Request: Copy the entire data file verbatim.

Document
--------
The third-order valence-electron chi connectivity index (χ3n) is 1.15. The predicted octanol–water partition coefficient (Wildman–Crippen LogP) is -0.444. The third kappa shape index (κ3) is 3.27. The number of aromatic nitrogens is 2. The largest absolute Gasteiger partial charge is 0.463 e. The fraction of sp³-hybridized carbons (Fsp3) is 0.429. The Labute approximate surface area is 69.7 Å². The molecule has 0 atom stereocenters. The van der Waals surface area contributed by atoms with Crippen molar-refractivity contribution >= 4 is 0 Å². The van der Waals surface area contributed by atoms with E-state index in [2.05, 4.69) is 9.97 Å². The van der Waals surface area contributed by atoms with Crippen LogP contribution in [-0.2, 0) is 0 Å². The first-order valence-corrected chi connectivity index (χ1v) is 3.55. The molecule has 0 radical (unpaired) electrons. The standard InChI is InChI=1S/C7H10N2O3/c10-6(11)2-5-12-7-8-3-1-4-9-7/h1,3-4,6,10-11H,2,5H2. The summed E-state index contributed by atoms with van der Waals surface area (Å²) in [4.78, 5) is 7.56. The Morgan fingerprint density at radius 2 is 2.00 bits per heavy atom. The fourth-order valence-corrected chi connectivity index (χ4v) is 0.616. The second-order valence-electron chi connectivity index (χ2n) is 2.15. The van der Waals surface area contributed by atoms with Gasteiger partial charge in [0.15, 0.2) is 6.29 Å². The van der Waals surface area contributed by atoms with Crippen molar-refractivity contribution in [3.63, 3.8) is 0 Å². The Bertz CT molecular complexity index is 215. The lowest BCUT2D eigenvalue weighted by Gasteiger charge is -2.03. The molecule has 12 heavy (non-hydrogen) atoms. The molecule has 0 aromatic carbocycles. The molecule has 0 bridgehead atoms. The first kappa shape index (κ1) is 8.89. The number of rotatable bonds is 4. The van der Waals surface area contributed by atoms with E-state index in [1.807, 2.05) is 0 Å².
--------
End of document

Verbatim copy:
The third-order valence-electron chi connectivity index (χ3n) is 1.15. The predicted octanol–water partition coefficient (Wildman–Crippen LogP) is -0.444. The third kappa shape index (κ3) is 3.27. The number of aromatic nitrogens is 2. The largest absolute Gasteiger partial charge is 0.463 e. The fraction of sp³-hybridized carbons (Fsp3) is 0.429. The Labute approximate surface area is 69.7 Å². The molecule has 0 atom stereocenters. The van der Waals surface area contributed by atoms with Crippen molar-refractivity contribution >= 4 is 0 Å². The van der Waals surface area contributed by atoms with E-state index in [2.05, 4.69) is 9.97 Å². The van der Waals surface area contributed by atoms with Crippen LogP contribution in [-0.2, 0) is 0 Å². The first-order valence-corrected chi connectivity index (χ1v) is 3.55. The molecule has 0 radical (unpaired) electrons. The standard InChI is InChI=1S/C7H10N2O3/c10-6(11)2-5-12-7-8-3-1-4-9-7/h1,3-4,6,10-11H,2,5H2. The summed E-state index contributed by atoms with van der Waals surface area (Å²) in [4.78, 5) is 7.56. The Morgan fingerprint density at radius 2 is 2.00 bits per heavy atom. The fourth-order valence-corrected chi connectivity index (χ4v) is 0.616. The second-order valence-electron chi connectivity index (χ2n) is 2.15. The van der Waals surface area contributed by atoms with Gasteiger partial charge in [0.15, 0.2) is 6.29 Å². The van der Waals surface area contributed by atoms with Crippen molar-refractivity contribution in [3.63, 3.8) is 0 Å². The Bertz CT molecular complexity index is 215. The lowest BCUT2D eigenvalue weighted by Gasteiger charge is -2.03. The molecule has 12 heavy (non-hydrogen) atoms. The molecule has 0 aromatic carbocycles. The molecule has 0 bridgehead atoms. The first kappa shape index (κ1) is 8.89. The number of rotatable bonds is 4. The van der Waals surface area contributed by atoms with E-state index in [1.807, 2.05) is 0 Å².